Food and restaurants have long been a tradition with the Gessler clan — their paternal grandmother had run a restaurant in Warsaw in the early 20th century and their father operated a string of patisseries in the capital during the Communist years. They fell in love, he left his first wife, Marta, who also owns a restaurant in Warsaw, Qchnia Artystyczna, and they had a daughter, Lara, in 1989. The couple is now finalizing their divorce.

“It was like a script out of ‘Dynasty,’ Ms. Pietkiewicz said of the acrimony within the family over the Gesslers’ getting together and opening Fukier.

Some members of the Gessler family are unhappy that she continues to use their name. That has also created some confusion because Mr. Gessler, his brother and nephews now run successful restaurants in Warsaw, Krakow and London that use “Gessler Restaurant” in their titles.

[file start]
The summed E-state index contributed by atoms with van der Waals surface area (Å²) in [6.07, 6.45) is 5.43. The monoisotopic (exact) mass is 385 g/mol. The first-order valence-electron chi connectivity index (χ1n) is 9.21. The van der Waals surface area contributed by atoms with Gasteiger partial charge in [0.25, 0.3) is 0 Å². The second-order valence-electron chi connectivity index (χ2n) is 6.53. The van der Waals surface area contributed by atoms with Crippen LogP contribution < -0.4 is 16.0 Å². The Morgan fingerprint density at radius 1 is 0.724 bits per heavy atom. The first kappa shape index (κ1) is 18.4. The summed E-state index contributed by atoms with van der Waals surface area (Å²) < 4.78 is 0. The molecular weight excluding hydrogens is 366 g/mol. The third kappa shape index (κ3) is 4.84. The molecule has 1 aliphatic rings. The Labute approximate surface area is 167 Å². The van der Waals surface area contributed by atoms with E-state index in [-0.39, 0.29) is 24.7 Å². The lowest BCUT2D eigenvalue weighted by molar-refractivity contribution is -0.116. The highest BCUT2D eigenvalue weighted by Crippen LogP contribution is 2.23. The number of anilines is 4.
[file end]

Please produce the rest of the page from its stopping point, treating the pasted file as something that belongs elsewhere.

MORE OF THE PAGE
While Polish cuisine has long had a staid and caloric reputation — “it’s only simple food like fat kielbasa and pierogi that people know about,” Ms. Gessler said — things are different. Chefs and restaurant managers who moved to Europe after Poland joined the European Union in 2004 have returned with experience and ideas, opening up some top-notch places that serve gourmet Polish food with a twist.

And the food scene has indeed changed, thanks in part to Ms. Gessler’s energy. Mr. Fromowitz, the producer, said: “If you did research as to who should be our food guru in Poland, I think the majority of people would say Magda Gessler.”

Some argue that Ms. Gessler’s restaurants will not top any gastronomy lists, but she has helped get people thinking more about food, the dining experience, and restaurant themes and aesthetics.

“I think she is being more modern, moving away from traditional Polish food,” said John Borrell, a former correspondent for Time who is now a wine importer and hotelier in Poland. “If you want to build a food empire — which I think she has — it is probably smart to diversify. There is no long term big future in old fashioned Polish restaurants.”